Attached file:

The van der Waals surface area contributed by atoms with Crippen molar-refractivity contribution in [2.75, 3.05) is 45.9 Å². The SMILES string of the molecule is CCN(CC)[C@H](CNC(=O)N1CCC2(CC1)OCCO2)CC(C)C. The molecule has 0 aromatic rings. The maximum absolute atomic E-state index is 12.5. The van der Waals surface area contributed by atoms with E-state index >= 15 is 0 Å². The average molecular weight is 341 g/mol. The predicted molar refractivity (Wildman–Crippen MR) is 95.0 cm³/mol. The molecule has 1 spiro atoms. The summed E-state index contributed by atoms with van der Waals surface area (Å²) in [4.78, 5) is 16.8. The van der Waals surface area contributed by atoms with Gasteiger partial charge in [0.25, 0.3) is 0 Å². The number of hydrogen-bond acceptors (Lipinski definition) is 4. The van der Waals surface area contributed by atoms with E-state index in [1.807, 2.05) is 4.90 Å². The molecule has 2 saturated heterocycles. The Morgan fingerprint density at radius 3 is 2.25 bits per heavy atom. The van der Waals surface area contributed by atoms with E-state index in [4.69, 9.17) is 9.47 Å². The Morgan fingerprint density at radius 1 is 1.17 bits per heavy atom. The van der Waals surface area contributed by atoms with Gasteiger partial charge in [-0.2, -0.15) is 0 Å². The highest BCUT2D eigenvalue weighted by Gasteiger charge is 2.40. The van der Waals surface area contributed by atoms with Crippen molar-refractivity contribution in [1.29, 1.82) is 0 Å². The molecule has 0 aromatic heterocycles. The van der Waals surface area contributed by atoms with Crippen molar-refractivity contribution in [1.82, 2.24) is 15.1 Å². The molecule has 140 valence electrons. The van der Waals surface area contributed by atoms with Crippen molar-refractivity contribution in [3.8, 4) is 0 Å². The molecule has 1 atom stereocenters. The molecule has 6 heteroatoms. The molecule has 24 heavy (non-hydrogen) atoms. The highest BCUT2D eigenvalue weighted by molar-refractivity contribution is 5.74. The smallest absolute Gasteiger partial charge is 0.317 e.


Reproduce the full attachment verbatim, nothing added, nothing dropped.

The van der Waals surface area contributed by atoms with Crippen molar-refractivity contribution in [2.75, 3.05) is 45.9 Å². The SMILES string of the molecule is CCN(CC)[C@H](CNC(=O)N1CCC2(CC1)OCCO2)CC(C)C. The molecule has 0 aromatic rings. The maximum absolute atomic E-state index is 12.5. The van der Waals surface area contributed by atoms with E-state index >= 15 is 0 Å². The average molecular weight is 341 g/mol. The predicted molar refractivity (Wildman–Crippen MR) is 95.0 cm³/mol. The molecule has 1 spiro atoms. The summed E-state index contributed by atoms with van der Waals surface area (Å²) in [4.78, 5) is 16.8. The van der Waals surface area contributed by atoms with Gasteiger partial charge in [0.25, 0.3) is 0 Å². The number of hydrogen-bond acceptors (Lipinski definition) is 4. The van der Waals surface area contributed by atoms with E-state index in [1.807, 2.05) is 4.90 Å². The molecule has 2 saturated heterocycles. The Morgan fingerprint density at radius 3 is 2.25 bits per heavy atom. The van der Waals surface area contributed by atoms with E-state index in [4.69, 9.17) is 9.47 Å². The Morgan fingerprint density at radius 1 is 1.17 bits per heavy atom. The van der Waals surface area contributed by atoms with Gasteiger partial charge in [-0.2, -0.15) is 0 Å². The highest BCUT2D eigenvalue weighted by Gasteiger charge is 2.40. The van der Waals surface area contributed by atoms with Crippen molar-refractivity contribution in [1.29, 1.82) is 0 Å². The molecule has 0 aromatic heterocycles. The van der Waals surface area contributed by atoms with Crippen molar-refractivity contribution in [1.82, 2.24) is 15.1 Å². The molecule has 140 valence electrons. The van der Waals surface area contributed by atoms with Crippen molar-refractivity contribution in [3.8, 4) is 0 Å². The molecule has 1 atom stereocenters. The molecule has 6 heteroatoms. The molecule has 24 heavy (non-hydrogen) atoms. The highest BCUT2D eigenvalue weighted by molar-refractivity contribution is 5.74. The smallest absolute Gasteiger partial charge is 0.317 e.